1. 64.3% of the total GST is from the Bottom 50%, i.e., almost 2/3 of the total GST is coming from the bottom 50%
      2. 1/3 from middle 40% and
      3. Only three to four % from the top 10%.
    9. The poor pay a larger part of their income towards taxes than the rich.
      1. The bottom 50% spends 6.7% of their income on taxes for food and non-food items.
      1. Middle 40% spends half of that at 3.3% of their income on food and non-food items.
      2. The top 10% wealth group spends a mere 0.4% of their income on food and non-food items.
      3. The bottom 50% of the population at an All-India level pays six times more on indirect taxation as a percentage of income compared to top 10%.

The failure to tax rich people and corporations fairly is not only a missed opportunity to reduce inequality – it actually worsens it, as governments must resort to taxing the rest of the society more, or cut spending on health, education and other public services, and social protection that support the reduction of inequality. Heavy reliance on consumption taxes like VAT increases inequality and is regressive in nature because poor people pay a larger share of their incomes.

Impact of the inequality on basics of food and health

Consumption of Food

  1. Due to the financial pressures exerted by food inflation, the poor will be impelled to reduce their already low expenditure on health, education, clothing, and shelter.
  2. Wealth inequality has stripped 70% of Indians from as basic a necessity as a healthy, consumable diet leading to the yearly deaths of 1.7 million owing to diseases resulting from a poor diet.
  3. The median wage of the country is just enough to provide for the most basic of sustenance and losing a week’s income would push them to the brink of starvation.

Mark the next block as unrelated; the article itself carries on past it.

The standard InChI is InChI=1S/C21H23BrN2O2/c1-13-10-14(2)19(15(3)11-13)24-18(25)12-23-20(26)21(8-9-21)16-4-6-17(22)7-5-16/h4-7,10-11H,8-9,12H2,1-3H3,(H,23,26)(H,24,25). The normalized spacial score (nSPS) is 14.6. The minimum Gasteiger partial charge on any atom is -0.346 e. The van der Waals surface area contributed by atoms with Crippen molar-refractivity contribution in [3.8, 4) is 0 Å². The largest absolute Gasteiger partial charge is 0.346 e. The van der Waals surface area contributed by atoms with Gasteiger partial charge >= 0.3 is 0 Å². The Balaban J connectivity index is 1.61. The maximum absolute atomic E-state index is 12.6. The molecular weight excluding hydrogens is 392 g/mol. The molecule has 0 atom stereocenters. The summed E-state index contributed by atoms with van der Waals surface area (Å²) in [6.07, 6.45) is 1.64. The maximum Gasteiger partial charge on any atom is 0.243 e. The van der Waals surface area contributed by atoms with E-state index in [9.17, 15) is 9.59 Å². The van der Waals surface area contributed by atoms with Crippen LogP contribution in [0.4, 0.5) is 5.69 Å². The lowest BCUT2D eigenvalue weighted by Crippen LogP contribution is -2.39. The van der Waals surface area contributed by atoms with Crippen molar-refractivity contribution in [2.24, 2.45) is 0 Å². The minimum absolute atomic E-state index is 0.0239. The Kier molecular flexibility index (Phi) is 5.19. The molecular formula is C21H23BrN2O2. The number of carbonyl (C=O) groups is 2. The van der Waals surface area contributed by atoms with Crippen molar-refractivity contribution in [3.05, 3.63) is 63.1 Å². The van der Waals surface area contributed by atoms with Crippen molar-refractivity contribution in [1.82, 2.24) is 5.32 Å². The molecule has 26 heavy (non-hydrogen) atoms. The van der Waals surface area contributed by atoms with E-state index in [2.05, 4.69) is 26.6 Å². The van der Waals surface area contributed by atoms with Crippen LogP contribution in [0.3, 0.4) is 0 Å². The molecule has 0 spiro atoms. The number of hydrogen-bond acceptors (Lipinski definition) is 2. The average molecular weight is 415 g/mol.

4. This results in increase in child malnutrition. Malnutrition has been found to be the leading risk factor for the death of children under the age of five in India.

Impact on Health

  1. Estimates from 2020-21 shows that the Government Health Expenditure (GHE) as percentage of GDP stands at 2.1%, much below the policy benchmark of 2.5% and global average of 6%. India has just 5 beds for 10,000 Indians.
  2. Indians pay 63% of their medical expenses out of pocket, which is considered to be the highest in the world. Increasing public spending to 3 per cent of the GDP can significantly bring down OOP expenditure to 30 per cent of the overall healthcare spend.
  3. A report by Brookings India based on NSSO surveys claims that nearly 63 million or 7% of India’s population is pushed into poverty every year due to healthcare expenses.
  4. This low budget expenditure manifests itself not only in the low status of overall health in India but also the inequalities in health across various economic and social groups. A recent study showed that the life expectancy at birth was – 
  1. 65.1 years for the poorest fifth of households in India as compared with 72.7 years for the richest fifth of households. This constituted an absolute gap of 7.6 years and a relative gap of 11.7%.
  2. Caste and life expectancy are intricately connected. The average Dalit woman dies 14.6 years earlier than a woman from a dominant caste. The life expectancy of the Adivasi in India is also approximately three years lesser than the non-tribal population.



  1. Percentage of the total expenditure has been declining from 3.30% in 2017-18 to 2.35% in the Budget Estimate of 2022-23.
  2. The dropout rate of young children attending classes 1 to 8 has almost doubled in 2021-22.
  3. The rates are higher for children from the marginalized section, especially at the secondary level of education. While the dropout rate at this level is 15.6% for the general category, it is 22.5%, 26.9% and 20.04% for SCs, STs and OBCs (Other Backward Classes), respectively.
  4. Ten million girls are at risk of dropping out.
  5. Unavailability of secondary schools within 5 kilometers of the habitation makes it difficult for girls to attend school.
  6. Despite the high rate of dropout at the secondary level, and massive number of out of school children, government expenditure on secondary education, in the last 10 years has remained stagnant, at 1% of GDP.